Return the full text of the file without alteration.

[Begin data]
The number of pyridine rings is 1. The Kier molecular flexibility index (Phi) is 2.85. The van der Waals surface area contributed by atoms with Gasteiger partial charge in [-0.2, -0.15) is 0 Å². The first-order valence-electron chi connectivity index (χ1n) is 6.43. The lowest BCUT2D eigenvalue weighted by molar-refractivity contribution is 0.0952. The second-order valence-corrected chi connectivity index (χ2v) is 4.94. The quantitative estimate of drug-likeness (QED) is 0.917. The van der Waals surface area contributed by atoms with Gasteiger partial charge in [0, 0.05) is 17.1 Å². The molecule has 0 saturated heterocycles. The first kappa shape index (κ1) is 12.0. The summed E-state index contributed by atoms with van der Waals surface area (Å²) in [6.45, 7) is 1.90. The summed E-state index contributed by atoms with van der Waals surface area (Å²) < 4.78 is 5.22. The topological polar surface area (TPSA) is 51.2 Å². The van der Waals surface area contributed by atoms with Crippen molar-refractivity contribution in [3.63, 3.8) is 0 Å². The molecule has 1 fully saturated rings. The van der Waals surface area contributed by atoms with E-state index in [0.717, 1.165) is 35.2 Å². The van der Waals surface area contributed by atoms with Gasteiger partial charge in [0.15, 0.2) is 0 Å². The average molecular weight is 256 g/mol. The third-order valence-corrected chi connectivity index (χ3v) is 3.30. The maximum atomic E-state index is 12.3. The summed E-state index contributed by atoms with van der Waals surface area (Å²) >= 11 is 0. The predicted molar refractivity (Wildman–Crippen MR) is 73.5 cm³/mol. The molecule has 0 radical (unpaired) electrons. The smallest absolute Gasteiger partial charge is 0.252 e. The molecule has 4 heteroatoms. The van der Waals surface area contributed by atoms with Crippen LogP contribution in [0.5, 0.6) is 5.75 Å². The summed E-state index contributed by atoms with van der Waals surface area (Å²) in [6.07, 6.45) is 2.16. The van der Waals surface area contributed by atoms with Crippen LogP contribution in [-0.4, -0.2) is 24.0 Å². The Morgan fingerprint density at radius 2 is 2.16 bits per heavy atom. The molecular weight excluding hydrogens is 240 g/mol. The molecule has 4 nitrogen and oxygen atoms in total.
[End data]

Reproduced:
The number of pyridine rings is 1. The Kier molecular flexibility index (Phi) is 2.85. The van der Waals surface area contributed by atoms with Gasteiger partial charge in [-0.2, -0.15) is 0 Å². The first-order valence-electron chi connectivity index (χ1n) is 6.43. The lowest BCUT2D eigenvalue weighted by molar-refractivity contribution is 0.0952. The second-order valence-corrected chi connectivity index (χ2v) is 4.94. The quantitative estimate of drug-likeness (QED) is 0.917. The van der Waals surface area contributed by atoms with Gasteiger partial charge in [0, 0.05) is 17.1 Å². The molecule has 0 saturated heterocycles. The first kappa shape index (κ1) is 12.0. The summed E-state index contributed by atoms with van der Waals surface area (Å²) in [6.45, 7) is 1.90. The summed E-state index contributed by atoms with van der Waals surface area (Å²) < 4.78 is 5.22. The topological polar surface area (TPSA) is 51.2 Å². The van der Waals surface area contributed by atoms with Crippen molar-refractivity contribution in [3.63, 3.8) is 0 Å². The molecule has 1 fully saturated rings. The van der Waals surface area contributed by atoms with E-state index in [0.717, 1.165) is 35.2 Å². The van der Waals surface area contributed by atoms with Gasteiger partial charge in [0.15, 0.2) is 0 Å². The average molecular weight is 256 g/mol. The third-order valence-corrected chi connectivity index (χ3v) is 3.30. The maximum atomic E-state index is 12.3. The summed E-state index contributed by atoms with van der Waals surface area (Å²) >= 11 is 0. The predicted molar refractivity (Wildman–Crippen MR) is 73.5 cm³/mol. The molecule has 0 radical (unpaired) electrons. The smallest absolute Gasteiger partial charge is 0.252 e. The molecule has 4 heteroatoms. The van der Waals surface area contributed by atoms with Crippen LogP contribution in [0.5, 0.6) is 5.75 Å². The summed E-state index contributed by atoms with van der Waals surface area (Å²) in [6.07, 6.45) is 2.16. The van der Waals surface area contributed by atoms with Crippen LogP contribution in [-0.4, -0.2) is 24.0 Å². The Morgan fingerprint density at radius 2 is 2.16 bits per heavy atom. The molecular weight excluding hydrogens is 240 g/mol. The molecule has 4 nitrogen and oxygen atoms in total.